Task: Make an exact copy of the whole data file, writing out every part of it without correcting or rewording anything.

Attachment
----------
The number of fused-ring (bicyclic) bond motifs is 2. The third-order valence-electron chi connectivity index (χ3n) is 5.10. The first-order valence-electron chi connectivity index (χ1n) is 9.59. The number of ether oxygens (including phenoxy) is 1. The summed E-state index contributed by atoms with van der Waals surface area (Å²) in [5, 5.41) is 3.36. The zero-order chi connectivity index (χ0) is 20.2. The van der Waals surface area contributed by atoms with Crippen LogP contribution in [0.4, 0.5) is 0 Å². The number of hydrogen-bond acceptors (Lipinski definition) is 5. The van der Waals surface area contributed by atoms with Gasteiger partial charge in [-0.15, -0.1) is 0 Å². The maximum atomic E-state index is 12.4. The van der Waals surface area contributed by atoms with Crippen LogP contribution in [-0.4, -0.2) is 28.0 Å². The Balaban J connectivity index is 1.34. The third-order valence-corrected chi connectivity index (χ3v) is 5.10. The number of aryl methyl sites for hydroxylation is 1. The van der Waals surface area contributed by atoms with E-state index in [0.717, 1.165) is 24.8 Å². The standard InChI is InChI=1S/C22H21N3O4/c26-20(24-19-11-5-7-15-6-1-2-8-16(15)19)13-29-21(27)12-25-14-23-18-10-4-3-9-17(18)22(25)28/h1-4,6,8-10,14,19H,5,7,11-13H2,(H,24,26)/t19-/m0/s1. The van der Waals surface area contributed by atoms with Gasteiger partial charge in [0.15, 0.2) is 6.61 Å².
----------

The number of fused-ring (bicyclic) bond motifs is 2. The third-order valence-electron chi connectivity index (χ3n) is 5.10. The first-order valence-electron chi connectivity index (χ1n) is 9.59. The number of ether oxygens (including phenoxy) is 1. The summed E-state index contributed by atoms with van der Waals surface area (Å²) in [5, 5.41) is 3.36. The zero-order chi connectivity index (χ0) is 20.2. The van der Waals surface area contributed by atoms with Crippen LogP contribution in [0.4, 0.5) is 0 Å². The number of hydrogen-bond acceptors (Lipinski definition) is 5. The van der Waals surface area contributed by atoms with Gasteiger partial charge in [-0.15, -0.1) is 0 Å². The maximum atomic E-state index is 12.4. The van der Waals surface area contributed by atoms with Crippen LogP contribution in [-0.4, -0.2) is 28.0 Å². The Balaban J connectivity index is 1.34. The third-order valence-corrected chi connectivity index (χ3v) is 5.10. The number of aryl methyl sites for hydroxylation is 1. The van der Waals surface area contributed by atoms with E-state index in [0.717, 1.165) is 24.8 Å². The standard InChI is InChI=1S/C22H21N3O4/c26-20(24-19-11-5-7-15-6-1-2-8-16(15)19)13-29-21(27)12-25-14-23-18-10-4-3-9-17(18)22(25)28/h1-4,6,8-10,14,19H,5,7,11-13H2,(H,24,26)/t19-/m0/s1. The van der Waals surface area contributed by atoms with Gasteiger partial charge in [0.15, 0.2) is 6.61 Å².